Sonoma County zoning board rejects new Healdsburg winery sought by Oakville Grocery owner

A proposed new winery in one of Sonoma County’s most popular grape-growing and wine-tasting regions was rejected Thursday by county planning officials over concerns about traffic safety and the high concentration of existing wineries.

The Board of Zoning Adjustments voted unanimously to deny a permit for a Westside Road winery southwest of Healdsburg envisioned by Leslie Rudd, the owner of the Oakville Grocery stores. Rudd’s team plans to appeal the decision to the Board of Supervisors, making for another high-profile case in the countywide debate about the spread of wineries and the special events they often host.

John Dobrovich, Rudd’s vice president of real estate, stressed that the project, in the works for more than three years, survived thorough studies and that county staff members originally recommended approval of the project.

“And then the (zoning board) completely ignores that, ignores the experts,” Dobrovich said. “We’re disappointed about that, but we’ll appeal.”

On the roughly 26 acres he owns at 4603 Westside Road, Rudd has sought to develop a winery that could produce 10,000 cases annually and host 37 special gatherings, including 13 industrywide event days, 12 promotional events and 12 winemaker meals.

But after a lengthy public hearing last month, the zoning board signaled its intent to reject the project, directing staff to return Thursday with a formal proposal for denial.

Much of the criticism has focused on two turns on Westside Road near the driveway that would lead into the winery. Neighborhood opponents said those turns, particularly the curve just north of the site, are too tight and close to the property to provide drivers with safe sight lines.

Zoning board members agreed, affirming in their resolution to deny the winery permit that sight distances around the northern curve are limited by “topographic issues.” A possible car backup at the winery driveway entrance could further shorten drivers’ sight distances and reaction times, making an accident more likely, the resolution said.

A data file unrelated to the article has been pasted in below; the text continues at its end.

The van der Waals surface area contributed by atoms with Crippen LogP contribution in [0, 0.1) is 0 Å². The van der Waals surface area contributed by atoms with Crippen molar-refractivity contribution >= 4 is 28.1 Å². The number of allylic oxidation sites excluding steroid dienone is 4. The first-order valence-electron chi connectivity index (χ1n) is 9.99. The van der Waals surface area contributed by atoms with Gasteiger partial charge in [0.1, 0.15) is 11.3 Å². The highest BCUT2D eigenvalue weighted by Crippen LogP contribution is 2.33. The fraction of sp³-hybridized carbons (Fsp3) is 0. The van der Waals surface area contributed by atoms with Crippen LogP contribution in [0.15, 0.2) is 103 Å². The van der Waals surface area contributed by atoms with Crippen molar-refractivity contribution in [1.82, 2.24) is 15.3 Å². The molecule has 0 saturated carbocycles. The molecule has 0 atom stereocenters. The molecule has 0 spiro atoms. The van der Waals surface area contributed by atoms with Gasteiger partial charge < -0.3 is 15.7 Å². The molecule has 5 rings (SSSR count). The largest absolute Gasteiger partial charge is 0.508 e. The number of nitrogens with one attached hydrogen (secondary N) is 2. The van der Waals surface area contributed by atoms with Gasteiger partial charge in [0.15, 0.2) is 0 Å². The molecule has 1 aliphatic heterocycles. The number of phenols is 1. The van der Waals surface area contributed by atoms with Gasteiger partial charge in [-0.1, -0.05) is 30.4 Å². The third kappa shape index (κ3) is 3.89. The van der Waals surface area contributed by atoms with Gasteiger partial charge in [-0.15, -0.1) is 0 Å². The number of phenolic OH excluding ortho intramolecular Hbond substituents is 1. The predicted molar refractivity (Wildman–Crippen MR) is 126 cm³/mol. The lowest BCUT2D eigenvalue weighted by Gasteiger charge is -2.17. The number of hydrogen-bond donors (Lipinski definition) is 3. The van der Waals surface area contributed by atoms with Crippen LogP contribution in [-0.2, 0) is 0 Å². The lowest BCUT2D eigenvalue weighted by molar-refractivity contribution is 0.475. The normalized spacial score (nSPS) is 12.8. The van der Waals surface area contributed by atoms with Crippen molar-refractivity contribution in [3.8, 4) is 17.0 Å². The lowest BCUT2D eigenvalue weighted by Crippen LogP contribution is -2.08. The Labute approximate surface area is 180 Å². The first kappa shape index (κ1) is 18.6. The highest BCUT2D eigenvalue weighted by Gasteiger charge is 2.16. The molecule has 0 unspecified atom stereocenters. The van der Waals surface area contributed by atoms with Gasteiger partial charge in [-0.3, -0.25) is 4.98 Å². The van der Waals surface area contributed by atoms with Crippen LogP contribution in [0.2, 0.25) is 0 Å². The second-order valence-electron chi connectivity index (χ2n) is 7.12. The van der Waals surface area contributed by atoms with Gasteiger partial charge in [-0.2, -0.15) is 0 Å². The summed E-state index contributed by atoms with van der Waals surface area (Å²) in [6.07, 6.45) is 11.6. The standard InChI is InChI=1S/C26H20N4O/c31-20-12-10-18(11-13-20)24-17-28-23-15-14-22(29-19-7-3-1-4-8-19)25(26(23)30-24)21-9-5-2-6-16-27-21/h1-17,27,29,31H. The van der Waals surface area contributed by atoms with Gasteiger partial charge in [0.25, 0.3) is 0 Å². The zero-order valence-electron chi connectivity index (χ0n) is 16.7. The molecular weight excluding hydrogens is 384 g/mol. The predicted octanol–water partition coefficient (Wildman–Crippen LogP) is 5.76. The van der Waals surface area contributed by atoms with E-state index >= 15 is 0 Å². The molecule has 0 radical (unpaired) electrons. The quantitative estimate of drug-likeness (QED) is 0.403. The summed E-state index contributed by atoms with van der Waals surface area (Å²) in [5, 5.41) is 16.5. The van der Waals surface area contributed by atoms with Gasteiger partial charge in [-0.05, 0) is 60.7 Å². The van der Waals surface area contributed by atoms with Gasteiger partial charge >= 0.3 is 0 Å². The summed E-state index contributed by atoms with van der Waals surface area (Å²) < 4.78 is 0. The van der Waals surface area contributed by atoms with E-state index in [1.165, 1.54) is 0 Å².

The zoning board also tapped into broader concerns that perhaps the area has already become too concentrated with wineries and related event traffic.

Westside Road has 29 approved wineries, making it one of the most concentrated winemaking zones in Sonoma County, alongside Dry Creek Valley and Sonoma Valley. Some neighbors have grown increasingly frustrated with the spread of wineries and events in those areas, and county supervisors are expected to return to that discussion sometime this fall.

Approval of Rudd’s project would result in four wineries, all with tasting rooms and permission to host events, clustered within 0.6 miles, the zoning board’s resolution said.

“One of the challenges that we’re wrestling with up here is what is concentration, what is overconcentration,” said board member Pam Davis. “There’s not a clear guideline at this point. It’s a judgment call.”

The zoning board’s resolution further noted that the project’s proposed ?37 event days, added to those held at other nearby wineries, would create a “proliferation of traffic and activity incompatible with the neighborhood” on Westside Road.

“The proposed addition of another winery and tasting room in close proximity to the existing tasting rooms would contribute to a concentration of uses that would be incompatible with the neighborhood character and deleterious to the rural character of the immediate area,” the resolution said.

Rudd’s team was willing to accept a reduction in the number of events the county would allow, and also tried to address the traffic concerns by agreeing to move the site’s existing driveway 20 feet south. But those changes were not enough to mollify critical neighbors or secure approval from the zoning board. Rudd’s team has 10 days from the decision to file an appeal with the Board of Supervisors.

You can reach Staff Writer J.D. Morris at 707-521-5337 or On Twitter @thejdmorris.

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